Balancing rights and responsibilities in insurers' access to genetic test results

Science Daily - Thu, 25/05/2017 - 11:48pm
Researchers have compared the regulation of life insurers' use of genetic information in the UK, Canada, and Australia.
Categories: Science

Government transparency limited when it comes to America's conserved private lands

Science Daily - Thu, 25/05/2017 - 11:48pm
A new study examined why private-land conservation data is sometimes inaccessible and found that limited capacity within some federal agencies as well as laws prohibiting others from disclosing certain information are to blame.
Categories: Science

Devuan Jessie 1.0 Officially Released

Slashdot - Thu, 25/05/2017 - 11:20pm
prisoninmate quotes a report from Softpedia: Announced for the first time back in November 2014, Devuan is a Debian fork that doesn't use systemd as init system. It took more than two and a half years for it to reach 1.0 milestone, but the wait is now over and Devuan 1.0.0 stable release is here. Based on the packages and software repositories of the Debian GNU/Linux 8 "Jessie" operating system, Devuan 1.0.0 "Jessie" is now considered the first stable version of the GNU/Linux distribution, which stays true to its vision of developing a free Debian OS without systemd. This release is recommended for production use. As Devuan 1.0.0 doesn't ship with systemd, several adjustments needed to be made. For example, the distro uses a systemd-free version of the NetworkManager network connection manager and includes several extra libsystemd0-free packages in its repository.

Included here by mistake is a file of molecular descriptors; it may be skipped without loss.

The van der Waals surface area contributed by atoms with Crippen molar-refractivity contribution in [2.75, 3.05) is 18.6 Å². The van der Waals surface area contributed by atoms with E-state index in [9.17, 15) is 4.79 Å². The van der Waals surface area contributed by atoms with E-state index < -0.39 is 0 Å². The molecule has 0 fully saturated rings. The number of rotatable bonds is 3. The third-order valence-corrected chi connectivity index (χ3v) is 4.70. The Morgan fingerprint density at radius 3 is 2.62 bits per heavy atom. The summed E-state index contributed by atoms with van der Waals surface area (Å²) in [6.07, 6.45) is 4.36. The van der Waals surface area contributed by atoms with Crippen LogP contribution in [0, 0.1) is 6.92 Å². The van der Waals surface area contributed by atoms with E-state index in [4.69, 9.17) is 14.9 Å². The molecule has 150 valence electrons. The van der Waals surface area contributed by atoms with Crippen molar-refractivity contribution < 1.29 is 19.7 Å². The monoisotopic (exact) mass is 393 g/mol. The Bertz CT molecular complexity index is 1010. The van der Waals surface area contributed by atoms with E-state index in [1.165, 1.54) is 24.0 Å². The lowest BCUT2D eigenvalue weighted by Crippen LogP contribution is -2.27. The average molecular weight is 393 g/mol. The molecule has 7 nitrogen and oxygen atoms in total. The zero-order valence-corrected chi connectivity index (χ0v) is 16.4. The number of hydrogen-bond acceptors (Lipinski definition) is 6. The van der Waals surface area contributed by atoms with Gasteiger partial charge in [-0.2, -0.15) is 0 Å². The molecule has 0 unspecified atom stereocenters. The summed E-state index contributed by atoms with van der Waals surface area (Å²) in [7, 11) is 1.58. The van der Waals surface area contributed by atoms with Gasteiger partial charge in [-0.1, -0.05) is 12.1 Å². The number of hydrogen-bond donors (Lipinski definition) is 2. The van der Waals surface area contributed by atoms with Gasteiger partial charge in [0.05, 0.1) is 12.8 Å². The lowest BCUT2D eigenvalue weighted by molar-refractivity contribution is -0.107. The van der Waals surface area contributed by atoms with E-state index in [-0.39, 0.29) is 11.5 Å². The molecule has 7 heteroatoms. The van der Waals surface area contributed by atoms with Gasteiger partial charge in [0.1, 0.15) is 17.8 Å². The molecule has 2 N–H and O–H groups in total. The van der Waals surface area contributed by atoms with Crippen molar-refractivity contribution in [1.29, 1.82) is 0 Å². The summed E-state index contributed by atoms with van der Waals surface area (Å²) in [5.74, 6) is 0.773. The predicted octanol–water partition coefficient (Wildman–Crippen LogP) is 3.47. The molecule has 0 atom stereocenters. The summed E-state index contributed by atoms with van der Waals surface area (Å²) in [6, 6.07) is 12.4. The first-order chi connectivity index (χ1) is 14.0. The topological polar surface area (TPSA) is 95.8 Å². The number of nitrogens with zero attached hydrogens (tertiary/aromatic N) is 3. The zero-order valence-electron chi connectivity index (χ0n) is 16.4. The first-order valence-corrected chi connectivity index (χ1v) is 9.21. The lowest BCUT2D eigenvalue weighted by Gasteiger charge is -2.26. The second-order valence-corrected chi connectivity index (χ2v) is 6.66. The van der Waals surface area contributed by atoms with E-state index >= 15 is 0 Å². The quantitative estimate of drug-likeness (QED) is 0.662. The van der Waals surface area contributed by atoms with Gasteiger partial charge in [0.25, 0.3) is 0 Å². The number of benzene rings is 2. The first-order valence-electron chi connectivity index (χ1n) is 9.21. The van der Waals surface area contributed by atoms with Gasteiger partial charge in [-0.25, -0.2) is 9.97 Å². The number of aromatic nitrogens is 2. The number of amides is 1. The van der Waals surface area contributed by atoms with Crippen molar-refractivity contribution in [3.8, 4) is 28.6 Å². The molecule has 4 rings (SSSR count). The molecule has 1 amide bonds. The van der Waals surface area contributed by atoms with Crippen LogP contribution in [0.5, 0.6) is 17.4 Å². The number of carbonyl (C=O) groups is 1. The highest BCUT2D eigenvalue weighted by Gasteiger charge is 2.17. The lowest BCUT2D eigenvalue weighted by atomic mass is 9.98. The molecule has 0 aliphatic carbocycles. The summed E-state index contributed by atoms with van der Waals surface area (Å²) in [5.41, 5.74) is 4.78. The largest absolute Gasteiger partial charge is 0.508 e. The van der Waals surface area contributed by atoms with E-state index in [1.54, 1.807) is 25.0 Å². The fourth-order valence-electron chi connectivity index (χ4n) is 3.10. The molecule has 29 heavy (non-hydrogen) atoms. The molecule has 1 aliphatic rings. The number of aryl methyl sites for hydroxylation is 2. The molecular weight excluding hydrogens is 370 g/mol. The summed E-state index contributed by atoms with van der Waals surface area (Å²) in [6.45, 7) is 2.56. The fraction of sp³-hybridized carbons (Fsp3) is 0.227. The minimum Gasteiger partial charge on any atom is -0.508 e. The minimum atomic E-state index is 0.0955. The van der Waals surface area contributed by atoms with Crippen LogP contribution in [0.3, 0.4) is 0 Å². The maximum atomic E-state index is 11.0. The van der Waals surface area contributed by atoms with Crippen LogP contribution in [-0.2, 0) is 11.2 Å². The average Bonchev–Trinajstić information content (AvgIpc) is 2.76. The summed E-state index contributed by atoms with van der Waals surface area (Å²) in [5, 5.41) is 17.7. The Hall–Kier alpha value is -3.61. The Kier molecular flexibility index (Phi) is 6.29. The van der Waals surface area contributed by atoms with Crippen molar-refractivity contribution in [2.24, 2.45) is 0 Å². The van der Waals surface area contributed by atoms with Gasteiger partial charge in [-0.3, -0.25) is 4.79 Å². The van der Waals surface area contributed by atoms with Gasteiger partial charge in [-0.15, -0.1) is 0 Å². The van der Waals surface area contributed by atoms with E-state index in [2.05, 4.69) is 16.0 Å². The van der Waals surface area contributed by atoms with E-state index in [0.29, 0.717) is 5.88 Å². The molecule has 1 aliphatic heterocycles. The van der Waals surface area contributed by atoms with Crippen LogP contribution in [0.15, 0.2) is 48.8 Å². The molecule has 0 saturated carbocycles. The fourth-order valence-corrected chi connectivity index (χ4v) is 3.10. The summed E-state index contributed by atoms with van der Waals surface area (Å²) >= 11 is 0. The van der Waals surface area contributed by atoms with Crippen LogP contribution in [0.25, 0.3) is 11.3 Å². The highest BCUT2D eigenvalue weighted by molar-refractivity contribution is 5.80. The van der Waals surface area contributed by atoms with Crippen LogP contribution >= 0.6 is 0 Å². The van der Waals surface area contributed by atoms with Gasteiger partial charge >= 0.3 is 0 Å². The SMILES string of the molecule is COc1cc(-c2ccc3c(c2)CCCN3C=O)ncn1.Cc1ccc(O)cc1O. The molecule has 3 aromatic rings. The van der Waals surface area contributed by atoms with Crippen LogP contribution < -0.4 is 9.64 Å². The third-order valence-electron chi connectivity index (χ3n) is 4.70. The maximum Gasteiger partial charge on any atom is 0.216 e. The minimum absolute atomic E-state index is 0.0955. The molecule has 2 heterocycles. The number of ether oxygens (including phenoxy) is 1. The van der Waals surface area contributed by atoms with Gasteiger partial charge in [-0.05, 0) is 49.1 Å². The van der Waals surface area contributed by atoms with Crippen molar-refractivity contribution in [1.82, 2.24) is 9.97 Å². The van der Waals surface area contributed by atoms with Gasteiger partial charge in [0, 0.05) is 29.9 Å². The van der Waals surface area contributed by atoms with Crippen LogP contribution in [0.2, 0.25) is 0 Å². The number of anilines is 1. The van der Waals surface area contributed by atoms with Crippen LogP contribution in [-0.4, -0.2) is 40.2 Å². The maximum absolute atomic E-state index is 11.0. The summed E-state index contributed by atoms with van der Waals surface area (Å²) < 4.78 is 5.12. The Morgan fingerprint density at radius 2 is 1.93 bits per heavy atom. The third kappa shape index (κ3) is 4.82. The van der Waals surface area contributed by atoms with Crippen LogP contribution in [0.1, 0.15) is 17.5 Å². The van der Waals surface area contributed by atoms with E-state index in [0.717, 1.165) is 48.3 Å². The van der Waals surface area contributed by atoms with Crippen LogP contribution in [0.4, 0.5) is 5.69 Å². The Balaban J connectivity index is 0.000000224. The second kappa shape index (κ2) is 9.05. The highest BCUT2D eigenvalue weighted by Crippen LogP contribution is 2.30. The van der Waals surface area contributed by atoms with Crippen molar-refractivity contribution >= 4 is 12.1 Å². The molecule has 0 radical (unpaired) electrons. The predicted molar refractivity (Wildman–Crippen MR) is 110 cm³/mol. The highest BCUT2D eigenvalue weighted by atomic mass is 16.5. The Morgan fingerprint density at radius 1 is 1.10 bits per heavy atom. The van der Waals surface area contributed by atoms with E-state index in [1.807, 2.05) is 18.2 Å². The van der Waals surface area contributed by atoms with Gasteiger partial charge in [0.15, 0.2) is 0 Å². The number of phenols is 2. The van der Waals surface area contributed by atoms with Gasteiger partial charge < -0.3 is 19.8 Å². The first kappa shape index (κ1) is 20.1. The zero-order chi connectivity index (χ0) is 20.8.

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Categories: Science

Proposed Active-Defense Bill Would Allow Destruction of Data, Use of Beacon Tech

Slashdot - Thu, 25/05/2017 - 10:40pm